An unidentified man said to be a teacher in Italy has set himself on fire after he was suspended from work for not complying with the European country’s Covid-19 vaccine mandates.
A disturbing video shared by Steve Hanke (@steve_hanke), a professor of applied economics at the Johns Hopkins University in Baltimore, Maryland, USA, on Twitter, shows the Italian burning and screaming.
However, some concerned citizens rushed towards the burning man with fire extinguishers to put out the fire.
“In Italy, a man set himself on fire in protest of vax mandates after losing his job. Take a look,” Hanke tweeted on Monday.
LaGaia (@GaiaGaia1905), who commented on the post, noted that the man “is a teacher, 33 years old, suspended from work for 3 months because he is unvaccinated.
“It happened in the small town Rende (near Cosenza).”
In Italy, a man set himself on fire in protest of vax mandates after losing his job. Take a look.pic.twitter.com/uhVTmuqIYo
— Steve Hanke (@steve_hanke) January 31, 2022
Ananas Skaiwokker (@MauritsB2) also reacted to the tweet, “Extremely sad and disturbing, but very important to show this footage to the world to show how extreme these covid measures can impact someone’s life. This is pushing fragile people over the edge and it needs to stop.”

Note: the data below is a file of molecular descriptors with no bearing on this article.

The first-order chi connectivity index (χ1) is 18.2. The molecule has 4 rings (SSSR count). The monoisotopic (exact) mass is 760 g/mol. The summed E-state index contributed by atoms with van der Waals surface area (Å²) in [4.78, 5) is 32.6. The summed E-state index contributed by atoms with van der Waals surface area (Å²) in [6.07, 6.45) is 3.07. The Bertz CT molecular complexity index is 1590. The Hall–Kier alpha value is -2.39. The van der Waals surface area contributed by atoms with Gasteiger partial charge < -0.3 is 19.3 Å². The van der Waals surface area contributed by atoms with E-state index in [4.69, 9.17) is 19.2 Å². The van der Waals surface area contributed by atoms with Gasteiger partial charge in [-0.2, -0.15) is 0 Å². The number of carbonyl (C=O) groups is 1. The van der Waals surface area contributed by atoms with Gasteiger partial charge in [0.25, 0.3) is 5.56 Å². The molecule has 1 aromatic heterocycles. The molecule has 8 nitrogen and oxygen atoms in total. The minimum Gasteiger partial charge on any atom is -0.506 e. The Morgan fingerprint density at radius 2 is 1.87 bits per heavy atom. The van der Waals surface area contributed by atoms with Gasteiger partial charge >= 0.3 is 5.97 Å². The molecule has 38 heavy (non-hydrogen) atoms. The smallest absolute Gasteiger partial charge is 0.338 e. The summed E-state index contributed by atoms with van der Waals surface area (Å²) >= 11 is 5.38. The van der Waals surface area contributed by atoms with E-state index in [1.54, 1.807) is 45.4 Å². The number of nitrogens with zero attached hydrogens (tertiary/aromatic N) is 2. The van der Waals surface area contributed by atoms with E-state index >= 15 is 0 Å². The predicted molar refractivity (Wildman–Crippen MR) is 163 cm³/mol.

Another tweep, M SBF B2 (@2Ftcrlqqf), wrote, “In Italy, those who don’t comply with mandates are suspended 4 to 6 months without pay.”
Italy in January made COVID-19 vaccination mandatory for people from the age of 50, one of very few European countries to take such a step, in an attempt to ease pressure on its health service and reduce fatalities, Reuters earlier reported.
The measure became immediately effective and will run until June 15.
Italy has registered more than 138,000 coronavirus deaths since its outbreak emerged in February 2020, the second-highest toll in Europe after Britain.
It was reported that Prime Minister Mario Draghi’s government had already made vaccination mandatory for teachers and health workers, and since October 2021, all employees had had to be vaccinated or show a negative test before entering the workplace.
Refusal to comply will result in suspension from work without pay, but not dismissal.
The decree was approved after a two-and-a-half-hour cabinet meeting which saw frictions within Draghi’s multi-party coalition.